What COVID-19 vaccine side effects do and don't mean

Woman with bandaid on her arm

Side effects after the COVID-19 vaccine are caused by your immune system. But a lack of side effects doesn't mean your COVID-19 vaccine didn't work. Read on to find out why side effects happen and why some people feel more side effects than others.

Infectious diseases expert Jasmine Marcelin, MD, says that the most common effect after getting vaccinated is just soreness and pain at the site of the injection itself. "The types of other immune responses that people may have in response to that second vaccine really vary." 

For instance, it's common to experience pain at the site of injection, fatigue, chills, headache, low-grade fever and body aches. These side effects can last for a few hours up to a few days. Acetaminophen or ibuprofen can ease these side effects, but these medicines should be taken after receiving the vaccine.

Thank your body for that fever

These side effects indicate that your immune system is responding and creating immunity to COVID-19. Side effects are actually your body's idea – not the vaccine's. When you get a sore arm, fever or fatigue after vaccination, those reactions are your body's way of jumping into action to protect you.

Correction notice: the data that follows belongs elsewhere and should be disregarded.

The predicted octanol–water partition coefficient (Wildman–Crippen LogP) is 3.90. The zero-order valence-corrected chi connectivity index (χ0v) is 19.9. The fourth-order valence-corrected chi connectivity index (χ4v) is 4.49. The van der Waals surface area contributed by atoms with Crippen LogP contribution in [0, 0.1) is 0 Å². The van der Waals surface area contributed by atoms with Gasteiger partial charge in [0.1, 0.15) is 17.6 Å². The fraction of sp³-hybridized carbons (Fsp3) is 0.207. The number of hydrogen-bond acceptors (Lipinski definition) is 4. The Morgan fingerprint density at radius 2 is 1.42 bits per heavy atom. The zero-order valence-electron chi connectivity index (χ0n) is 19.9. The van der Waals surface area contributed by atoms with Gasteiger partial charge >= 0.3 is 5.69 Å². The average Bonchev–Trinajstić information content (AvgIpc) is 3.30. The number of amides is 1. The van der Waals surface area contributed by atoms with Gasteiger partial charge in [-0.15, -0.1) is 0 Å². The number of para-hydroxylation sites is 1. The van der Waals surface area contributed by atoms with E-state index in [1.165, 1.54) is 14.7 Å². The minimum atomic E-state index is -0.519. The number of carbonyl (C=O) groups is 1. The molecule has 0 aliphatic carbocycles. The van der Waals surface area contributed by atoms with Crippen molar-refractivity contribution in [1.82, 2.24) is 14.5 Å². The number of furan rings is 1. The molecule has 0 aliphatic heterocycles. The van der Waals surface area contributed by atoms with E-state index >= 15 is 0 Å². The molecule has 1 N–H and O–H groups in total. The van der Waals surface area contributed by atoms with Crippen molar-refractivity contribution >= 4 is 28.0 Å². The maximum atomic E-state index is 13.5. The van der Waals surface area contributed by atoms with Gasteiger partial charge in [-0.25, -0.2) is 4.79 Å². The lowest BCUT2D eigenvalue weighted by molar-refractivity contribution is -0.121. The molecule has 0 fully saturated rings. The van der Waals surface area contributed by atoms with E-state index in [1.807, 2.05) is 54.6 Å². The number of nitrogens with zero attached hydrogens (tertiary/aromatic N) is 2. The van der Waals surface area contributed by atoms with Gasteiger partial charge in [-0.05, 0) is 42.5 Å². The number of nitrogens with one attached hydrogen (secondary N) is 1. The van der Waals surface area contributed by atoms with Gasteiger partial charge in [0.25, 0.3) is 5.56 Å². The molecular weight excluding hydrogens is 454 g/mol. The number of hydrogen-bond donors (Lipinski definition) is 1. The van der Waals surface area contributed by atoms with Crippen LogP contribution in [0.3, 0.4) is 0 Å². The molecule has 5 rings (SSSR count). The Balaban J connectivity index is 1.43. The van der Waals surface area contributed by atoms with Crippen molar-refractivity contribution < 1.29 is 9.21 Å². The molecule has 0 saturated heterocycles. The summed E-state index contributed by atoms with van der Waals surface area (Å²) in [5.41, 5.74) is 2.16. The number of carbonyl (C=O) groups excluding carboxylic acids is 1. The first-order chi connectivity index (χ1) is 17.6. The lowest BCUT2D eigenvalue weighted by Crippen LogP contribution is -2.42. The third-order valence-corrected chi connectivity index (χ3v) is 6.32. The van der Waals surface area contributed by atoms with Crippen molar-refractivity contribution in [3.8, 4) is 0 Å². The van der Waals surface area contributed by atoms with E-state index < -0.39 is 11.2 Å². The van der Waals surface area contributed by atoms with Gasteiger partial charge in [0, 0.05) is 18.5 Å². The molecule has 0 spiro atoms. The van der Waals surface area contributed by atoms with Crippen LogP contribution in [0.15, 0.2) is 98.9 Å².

• Why a sore arm? That's inflammation at work in your arm. You can think of inflammation as an alarm signaling that intruders are here and it's time to fight. That way, your immune system can pinpoint exactly where to send its fighters
  • Why a fever? A lot of viruses and bacteria can't survive at high temperatures. A fever is your body trying to sweat them out

Why is the second dose often worse than the first? 

Dr. Marcelin explains, "It's really the immune system that is showing us that it works – that it remembers that we got the first vaccine. The point of the vaccination is to give our bodies that information to store away. So in the future, when it encounters something that looks like this coronavirus again, it will be able to rev up really quickly."

But what if you had no noticeable reaction to the vaccine? Does that mean you aren't fully protected?

Dr. Marcelin says a lack of side effects doesn't mean a lack of protection. "We talk a lot about how this is your immune system working, and [with these side effects] it's showing you that it's working. And that is true, but if a person does not experience those immune side effects or immune symptoms, that doesn't mean that their immune system isn't working."

"How I like to put is that there are different degrees of how loud our immune systems are. Some people's immune systems, like mine, are just really loud, obnoxious even. And then others just go along quietly, do their job and don't make a fuss. And they're doing what they're supposed to, but they're not going to make a fuss about it. So if you don't experience some of these obnoxious immune effects, don't worry about whether or not you got a good vaccine, or is it working, or is something wrong with your body. It has nothing to do with that. It's just different degrees of loudness."

Watch infectious diseases expert Jasmine Marcelin, MD, answer other questions about the COVID-19 vaccines.